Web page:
It is always interesting to observe our African political elites getting together in various regional economic clubs. The Southern African Development Community, the Common Market for Eastern and Southern Africa, Community of Sahel-Saharan States, East African Community, Economic Community of West African State, Intergovernmental Authority on Development, and Economic Community of Central African States and the continental African Union have discussions and make decisions that impact people's lives, with little attempt to invite active citizen participation.
They then travel to meet investors and political leaders in places like Europe, North America, Asia, and elsewhere to give undertakings on behalf of an Africa whose citizens are, by and large, mere observers of decisions taken on their behalf, often without being consulted, only learning about such decisions when they get reported in the media.
The truth is that post-colonial African leaders have, by and large, simply taken over from former colonial powers and continued treating Africans as little people who have no opinion to give in matters that affect their lives and future. They will continue to take short cuts for as long as ordinary Africans allow them to. The era of decisions being made at the top and handed down as fait accompli has to come to an end, at some point.
Empowered civil society is an asset
But for this to happen, African civil society groups across the continent must wake up, get organised, and demand their space in decisions that involve them. Empowered African citizens would be assets to democracies; not liabilities.
It is only when citizen participation is rendered mandatory across the continent – in the same way that we have mandatory ‘public consultation processes’ in South Africa, that those who attend multilateral forums on behalf of Africa can claim any legitimacy.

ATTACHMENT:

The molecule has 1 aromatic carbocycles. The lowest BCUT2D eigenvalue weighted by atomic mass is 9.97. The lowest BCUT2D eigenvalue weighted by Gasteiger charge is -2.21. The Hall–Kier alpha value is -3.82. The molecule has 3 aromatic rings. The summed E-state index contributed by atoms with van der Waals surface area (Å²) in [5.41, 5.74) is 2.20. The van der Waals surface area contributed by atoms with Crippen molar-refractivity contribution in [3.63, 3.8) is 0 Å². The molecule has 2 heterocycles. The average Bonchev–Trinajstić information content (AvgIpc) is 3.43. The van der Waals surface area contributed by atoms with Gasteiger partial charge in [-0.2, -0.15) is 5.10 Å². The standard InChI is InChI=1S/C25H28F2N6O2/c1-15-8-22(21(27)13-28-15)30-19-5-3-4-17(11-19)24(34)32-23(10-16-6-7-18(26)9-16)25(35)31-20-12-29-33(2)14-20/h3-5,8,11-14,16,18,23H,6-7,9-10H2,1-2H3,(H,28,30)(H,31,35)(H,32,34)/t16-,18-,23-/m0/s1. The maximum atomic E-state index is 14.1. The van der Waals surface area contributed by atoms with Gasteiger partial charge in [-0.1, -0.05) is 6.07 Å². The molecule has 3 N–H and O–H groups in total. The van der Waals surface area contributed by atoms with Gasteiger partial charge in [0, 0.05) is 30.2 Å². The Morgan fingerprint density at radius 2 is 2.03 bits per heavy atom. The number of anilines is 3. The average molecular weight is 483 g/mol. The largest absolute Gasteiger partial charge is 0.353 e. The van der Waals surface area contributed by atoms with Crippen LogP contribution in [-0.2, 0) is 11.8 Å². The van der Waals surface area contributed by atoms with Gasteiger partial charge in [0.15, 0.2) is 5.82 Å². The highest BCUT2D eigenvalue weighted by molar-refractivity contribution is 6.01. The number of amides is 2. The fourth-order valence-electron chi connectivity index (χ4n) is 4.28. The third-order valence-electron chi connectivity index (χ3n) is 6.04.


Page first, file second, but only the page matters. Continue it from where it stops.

Almost all of their counterparts from other parts of the world, probably apart from China, act on citizen mandate. Even the European Union, which the AU sought to emulate, came to be following extensive citizen consultation in various constituent countries. It is because of such consultation – through a referendum – that the UK is now standing just inside the exit door to the EU.
The Brexit factor
The fact that the UK finds itself in its current position should not offer argument for the status quo of almost zero citizen consultation to continue in Africa. A different discussion can be had, of course, as to the nature of the proposed citizen participation, the structures/vehicles to be used at local level, and the extent to which information made available to citizens has to enable them to make good, empowering decisions about their own lives and future.
Structures must be created, at local level, that would offer space for African citizens to understand their world, to make sense of what is at stake, and to consider the rationale for proposed political and economic strategic directions.
Africa is not homogenous